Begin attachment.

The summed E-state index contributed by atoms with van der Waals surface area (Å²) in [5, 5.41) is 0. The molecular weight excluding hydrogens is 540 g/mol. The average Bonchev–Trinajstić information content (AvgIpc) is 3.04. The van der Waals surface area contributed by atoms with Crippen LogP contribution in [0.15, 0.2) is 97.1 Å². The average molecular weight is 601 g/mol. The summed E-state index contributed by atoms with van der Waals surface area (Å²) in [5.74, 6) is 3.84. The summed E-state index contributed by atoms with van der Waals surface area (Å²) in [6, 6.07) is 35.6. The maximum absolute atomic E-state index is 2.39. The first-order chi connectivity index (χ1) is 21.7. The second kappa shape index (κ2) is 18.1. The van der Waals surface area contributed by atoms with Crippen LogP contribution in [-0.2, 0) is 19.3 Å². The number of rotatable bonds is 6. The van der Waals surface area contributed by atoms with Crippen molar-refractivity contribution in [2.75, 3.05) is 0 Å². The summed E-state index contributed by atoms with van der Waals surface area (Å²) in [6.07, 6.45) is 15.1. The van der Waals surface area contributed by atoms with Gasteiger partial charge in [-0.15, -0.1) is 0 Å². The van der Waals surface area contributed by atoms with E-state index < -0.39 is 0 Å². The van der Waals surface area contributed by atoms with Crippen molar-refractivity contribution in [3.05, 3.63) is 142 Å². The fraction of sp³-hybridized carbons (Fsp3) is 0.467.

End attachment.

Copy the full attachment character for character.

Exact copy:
The summed E-state index contributed by atoms with van der Waals surface area (Å²) in [5, 5.41) is 0. The molecular weight excluding hydrogens is 540 g/mol. The average Bonchev–Trinajstić information content (AvgIpc) is 3.04. The van der Waals surface area contributed by atoms with Crippen LogP contribution in [0.15, 0.2) is 97.1 Å². The average molecular weight is 601 g/mol. The summed E-state index contributed by atoms with van der Waals surface area (Å²) in [5.74, 6) is 3.84. The summed E-state index contributed by atoms with van der Waals surface area (Å²) in [6, 6.07) is 35.6. The maximum absolute atomic E-state index is 2.39. The first-order chi connectivity index (χ1) is 21.7. The second kappa shape index (κ2) is 18.1. The van der Waals surface area contributed by atoms with Crippen LogP contribution in [-0.2, 0) is 19.3 Å². The number of rotatable bonds is 6. The van der Waals surface area contributed by atoms with Crippen molar-refractivity contribution in [2.75, 3.05) is 0 Å². The summed E-state index contributed by atoms with van der Waals surface area (Å²) in [6.07, 6.45) is 15.1. The van der Waals surface area contributed by atoms with Gasteiger partial charge in [-0.15, -0.1) is 0 Å². The van der Waals surface area contributed by atoms with E-state index < -0.39 is 0 Å². The van der Waals surface area contributed by atoms with Crippen molar-refractivity contribution in [3.05, 3.63) is 142 Å². The fraction of sp³-hybridized carbons (Fsp3) is 0.467.